Viewer gratification aside, it has to be admitted that media coverage of such events does contribute greatly to the solidarity that is vital to assisting the community to get through such a calamitous event. It promotes the need for assistance, specifies the priorities, and puts the public in touch with appeal collection points.

In all likelihood, it does much more good than harm. However if you think you might have a weakness for disaster porn, it would be wise to choose to inform yourself by radio rather than TV.

Michael MullinsMichael Mullins is editor of Eureka Street.

Topic tags: Michael Mullins, Queensland floods, Brisbane, Anna Bligh, disaster porn



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Existing comments

I have had personal experienceof the effects of Media saturation. I have relatives in England as well as around Australia, In England they see images on T.V. which gives them the impression that all of Australia is under water and worry about us in Australia. They do not realise that Australia is a large place and it is only areas near rivers that are effected.

John Ozanne | 17 January 2011  

There is no doubt that the media craves a disaster to occupy its spaces whatever they might be. And as humans only the very pure/refined of us don't want to know. Media Porn as a name is an over-reaction by the holier than thou on same level as disaster reporting. Having said that, of course, the reporting was boringly repetitive and overdone. ABC television in my opinion led the way. It often does. In all that there might have been space for the floods in Brazil.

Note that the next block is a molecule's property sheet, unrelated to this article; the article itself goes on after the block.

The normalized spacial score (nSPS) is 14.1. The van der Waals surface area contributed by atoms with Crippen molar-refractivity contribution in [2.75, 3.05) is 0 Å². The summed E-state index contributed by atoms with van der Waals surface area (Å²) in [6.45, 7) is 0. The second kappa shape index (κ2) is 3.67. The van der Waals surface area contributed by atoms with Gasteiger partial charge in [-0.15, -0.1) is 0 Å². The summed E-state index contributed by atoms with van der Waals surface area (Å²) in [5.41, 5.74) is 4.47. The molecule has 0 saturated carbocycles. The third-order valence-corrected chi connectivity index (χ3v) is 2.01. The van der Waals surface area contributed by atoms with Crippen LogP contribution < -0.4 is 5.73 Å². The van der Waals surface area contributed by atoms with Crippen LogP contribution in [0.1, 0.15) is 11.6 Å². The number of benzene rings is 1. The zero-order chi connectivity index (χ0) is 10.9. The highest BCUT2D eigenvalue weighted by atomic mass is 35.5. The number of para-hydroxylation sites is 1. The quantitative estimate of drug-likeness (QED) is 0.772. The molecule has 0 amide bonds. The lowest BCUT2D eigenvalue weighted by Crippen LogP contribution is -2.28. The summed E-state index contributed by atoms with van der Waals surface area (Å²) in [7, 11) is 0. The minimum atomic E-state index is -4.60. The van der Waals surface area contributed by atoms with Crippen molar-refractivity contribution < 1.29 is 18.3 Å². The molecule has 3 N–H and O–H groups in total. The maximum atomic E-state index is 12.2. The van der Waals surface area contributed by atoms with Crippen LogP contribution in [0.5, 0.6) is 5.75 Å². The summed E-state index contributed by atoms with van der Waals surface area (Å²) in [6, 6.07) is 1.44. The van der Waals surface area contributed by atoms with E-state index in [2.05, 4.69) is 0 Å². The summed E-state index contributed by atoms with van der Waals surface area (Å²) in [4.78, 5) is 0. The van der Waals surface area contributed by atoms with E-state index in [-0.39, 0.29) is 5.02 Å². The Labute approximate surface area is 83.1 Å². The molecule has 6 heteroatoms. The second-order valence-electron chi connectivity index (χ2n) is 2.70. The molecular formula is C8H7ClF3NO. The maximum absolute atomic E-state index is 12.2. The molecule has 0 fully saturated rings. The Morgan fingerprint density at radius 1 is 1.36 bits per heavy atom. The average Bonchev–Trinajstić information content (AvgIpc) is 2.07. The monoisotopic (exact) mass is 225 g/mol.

Brian Poidevin | 17 January 2011  

Some news coverage in Europe tends to add a great deal more drama to the "porn," I think. I have many relatives in Greece who are forced to consume their daily news with a great deal of salted dramatics. Greek news may spend up to 35 minutes on one story, massaging it like bread dough. That story will be massaged daily for a further one or two weeks! Until something more disastrous comes along.

My 12 year old cousin emailed me a few days ago because she had heard on the Greek news that any day now we (here in Sydney) were going to be under water too. I had to give her a geography lesson just to ease her mind. A day later, her grandmother rang up to see if we were okay.

No doubt, coverage of such calamities does bring about the solidarity needed to revive a community but I fear that the news relies on people's ignorance and anxiety, more than their compassion, to do this; it does not necessarily always inform.

Helen Koukoutsis | 17 January 2011  

Thank you Michael. Just a nuance: while those in flood affected areas may not have accessed TV, as someone in Sydney who has many friends in flood affected areas up North, I did find it helpful, not only to keep me across what was happening where, but to feel that, in some way, I was with my friends and understood a little more of the scale and gravity of what they were experiencing. That said, I agree with the thrust of what you say, especially the absence of context. Surely in all of that coverage there should be more time given to exploring the causes of what was happening - a discussion of the climate change plus El Nina equation, whatever you may think of it - as well as to the global parallels: floods in Brazil, Sri Lanka and the Philippines. I'm all for lots of coverage - surely better than candy distraction usually on TV - but would appreciate depth.